Experimental studies have shown that a continuum of ankle and hip strategies is used to restore posture following an external perturbation. Postural responses can be modeled by feedback control with feedback gains that optimize a specific objective. On the one hand, feedback gains that minimize effort have been used to predict muscle activity during perturbed standing. On the other hand, hip and ankle strategies have been predicted by minimizing postural instability and deviation from upright posture. It remains unclear, however, whether and how effort minimization influences the selection of a specific postural response. We hypothesize that the relative importance of minimizing mechanical work versus postural instability influences the strategy used to restore upright posture. This hypothesis was investigated based on experiments and predictive simulations of the postural response following a backward support surface translation. Peak hip flexion angle was significantly correlated with three experimentally determined measures of effort, i.e. mechanical work, mean muscle activity and metabolic energy. Furthermore, a continuum of ankle and hip strategies was predicted in simulation when changing the relative importance of minimizing mechanical work and postural instability, with increased weighting of mechanical work resulting in an ankle strategy. In conclusion, the combination of experimental measurements and predictive simulations of the postural response to a backward support surface translation showed that the trade-off between effort and postural instability minimization can explain the selection of a specific postural response in the continuum of potential ankle and hip strategies.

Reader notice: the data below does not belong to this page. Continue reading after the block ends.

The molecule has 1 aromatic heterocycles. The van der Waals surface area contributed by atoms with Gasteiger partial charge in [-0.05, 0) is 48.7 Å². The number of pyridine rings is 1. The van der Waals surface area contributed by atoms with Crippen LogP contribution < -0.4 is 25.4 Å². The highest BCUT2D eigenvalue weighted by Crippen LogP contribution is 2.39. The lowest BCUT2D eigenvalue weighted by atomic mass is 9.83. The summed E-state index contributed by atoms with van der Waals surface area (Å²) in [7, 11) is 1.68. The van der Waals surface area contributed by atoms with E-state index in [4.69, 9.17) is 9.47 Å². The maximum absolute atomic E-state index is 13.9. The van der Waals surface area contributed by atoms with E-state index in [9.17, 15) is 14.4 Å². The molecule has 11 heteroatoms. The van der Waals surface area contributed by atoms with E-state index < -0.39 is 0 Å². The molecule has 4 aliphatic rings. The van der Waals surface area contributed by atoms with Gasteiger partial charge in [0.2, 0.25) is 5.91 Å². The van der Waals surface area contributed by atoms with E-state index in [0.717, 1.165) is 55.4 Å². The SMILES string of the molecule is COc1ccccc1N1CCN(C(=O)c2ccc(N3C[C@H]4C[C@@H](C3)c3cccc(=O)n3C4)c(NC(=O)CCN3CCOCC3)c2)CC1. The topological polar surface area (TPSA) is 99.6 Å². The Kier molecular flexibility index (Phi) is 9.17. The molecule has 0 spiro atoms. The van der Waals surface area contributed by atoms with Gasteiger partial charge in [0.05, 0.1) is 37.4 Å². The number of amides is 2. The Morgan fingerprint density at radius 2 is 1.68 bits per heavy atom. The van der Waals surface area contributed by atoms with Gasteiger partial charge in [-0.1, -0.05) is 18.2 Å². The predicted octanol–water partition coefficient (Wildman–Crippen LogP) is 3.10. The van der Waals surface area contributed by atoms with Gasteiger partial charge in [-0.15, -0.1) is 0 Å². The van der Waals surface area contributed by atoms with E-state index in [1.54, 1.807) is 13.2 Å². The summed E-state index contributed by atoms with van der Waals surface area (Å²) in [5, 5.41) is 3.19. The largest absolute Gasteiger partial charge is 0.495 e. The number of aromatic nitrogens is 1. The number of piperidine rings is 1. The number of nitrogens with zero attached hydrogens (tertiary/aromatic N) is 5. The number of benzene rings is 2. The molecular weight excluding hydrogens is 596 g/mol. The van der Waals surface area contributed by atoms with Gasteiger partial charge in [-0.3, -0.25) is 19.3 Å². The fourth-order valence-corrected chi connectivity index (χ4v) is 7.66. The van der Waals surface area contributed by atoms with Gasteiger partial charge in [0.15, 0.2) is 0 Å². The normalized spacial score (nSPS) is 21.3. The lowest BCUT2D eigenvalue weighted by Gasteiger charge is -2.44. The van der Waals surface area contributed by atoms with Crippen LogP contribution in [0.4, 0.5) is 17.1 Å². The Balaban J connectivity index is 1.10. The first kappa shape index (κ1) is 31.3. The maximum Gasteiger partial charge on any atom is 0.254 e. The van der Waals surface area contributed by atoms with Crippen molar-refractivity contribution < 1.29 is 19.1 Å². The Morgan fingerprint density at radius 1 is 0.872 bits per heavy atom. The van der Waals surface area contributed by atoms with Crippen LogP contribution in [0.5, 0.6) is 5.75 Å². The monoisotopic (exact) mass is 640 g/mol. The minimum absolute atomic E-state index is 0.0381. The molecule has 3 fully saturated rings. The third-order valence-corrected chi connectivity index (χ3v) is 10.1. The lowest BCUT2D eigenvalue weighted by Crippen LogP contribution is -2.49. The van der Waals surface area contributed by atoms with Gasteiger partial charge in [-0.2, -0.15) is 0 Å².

- Standing balance control
- Postural response
- motor control
- Copyright © 2016, Journal of Neurophysiology